The new agreement was activated during the first EASA and CAAC Joint Certification Oversight Board (COB) meeting on Thursday Sept. 3. During the meeting, the parties adopted the Technical Implementation Procedures (TIP) which will support the BASA and its Annex on Airworthiness. These administrative and technical procedures describe in detail how EASA and CAAC will conduct the validation and reciprocal acceptance of civil aeronautical product approvals.
“I am confident that, thanks to this bilateral agreement, the relations between Europe and China in aviation will be taken to the next level,” said EASA Executive Director Patrick Ky. “This further strengthens EASA’s commitment to work closely with international partners on building a safe and environmentally sustainable industry.”
Airbus Canada Limited Partnership has officially transferred the overall A220 material management services to Satair, as part of the program integration into Airbus. Satair, an Airbus services company, will now take the lead on global material support and services for A220 operators, according to a Sept. 3 press release.
The A220 material management services transition to Satair started officially in July. Overall Satair is now in charge of a wide range of value-adding activities including “planning and inventory; purchasing; quality inspection; certification; warehousing and distribution; customer order handling; 24/7 AOG handling; initial provisioning and tool lease.”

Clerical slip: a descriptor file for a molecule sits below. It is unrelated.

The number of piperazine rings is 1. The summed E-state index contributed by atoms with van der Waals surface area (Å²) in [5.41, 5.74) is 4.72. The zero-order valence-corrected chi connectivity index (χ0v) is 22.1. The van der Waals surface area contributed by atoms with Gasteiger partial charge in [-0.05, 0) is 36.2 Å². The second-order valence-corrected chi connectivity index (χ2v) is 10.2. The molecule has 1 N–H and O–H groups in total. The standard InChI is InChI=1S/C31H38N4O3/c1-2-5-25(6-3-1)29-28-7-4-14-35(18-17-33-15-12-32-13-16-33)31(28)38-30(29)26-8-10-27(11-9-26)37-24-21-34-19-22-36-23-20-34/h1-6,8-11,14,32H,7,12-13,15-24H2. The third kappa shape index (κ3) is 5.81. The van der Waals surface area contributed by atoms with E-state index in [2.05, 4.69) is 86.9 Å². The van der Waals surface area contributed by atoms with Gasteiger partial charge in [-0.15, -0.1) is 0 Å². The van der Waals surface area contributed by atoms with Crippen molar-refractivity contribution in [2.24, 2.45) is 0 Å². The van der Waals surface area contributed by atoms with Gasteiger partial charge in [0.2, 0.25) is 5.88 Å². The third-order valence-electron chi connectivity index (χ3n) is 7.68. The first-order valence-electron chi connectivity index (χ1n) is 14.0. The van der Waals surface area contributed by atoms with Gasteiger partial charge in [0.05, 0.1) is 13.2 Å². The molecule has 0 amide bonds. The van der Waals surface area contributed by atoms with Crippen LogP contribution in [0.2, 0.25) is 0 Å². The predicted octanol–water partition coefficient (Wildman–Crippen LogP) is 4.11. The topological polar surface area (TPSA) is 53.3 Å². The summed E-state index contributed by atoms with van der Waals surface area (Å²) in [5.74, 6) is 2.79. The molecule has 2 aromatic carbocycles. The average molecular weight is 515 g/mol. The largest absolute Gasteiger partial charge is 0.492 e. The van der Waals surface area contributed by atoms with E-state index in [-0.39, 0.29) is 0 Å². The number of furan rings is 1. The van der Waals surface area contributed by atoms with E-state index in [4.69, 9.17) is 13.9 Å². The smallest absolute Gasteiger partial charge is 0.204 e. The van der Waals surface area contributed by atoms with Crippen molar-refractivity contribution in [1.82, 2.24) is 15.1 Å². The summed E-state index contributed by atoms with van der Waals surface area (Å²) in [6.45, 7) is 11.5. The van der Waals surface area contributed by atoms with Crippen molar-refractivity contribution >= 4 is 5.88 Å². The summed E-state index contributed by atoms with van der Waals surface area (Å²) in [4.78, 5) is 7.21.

“Satair’s footprint of service centers and warehouses will contribute to a greater scope of spare parts available for all A220 operators. Customers can look forward to leveraging Satair’s global presence,” said Bart Reijnen, CEO of Satair.
Universal Avionics introduced its new KAPTURE CVR/FDRs in a Sept. 3 press release. (Universal Avionics)
Universal Avionics (UA) introduces its new KAPTURE line of Cockpit Voice and Flight Data Recorders (CVR/FDR). The company’s sixth generation of recorders has received FAA Technical Standard Order (TSO) authorization and meets all of the latest certifications and requirements, including ED-112A compliance, allowing operators to fly around the world.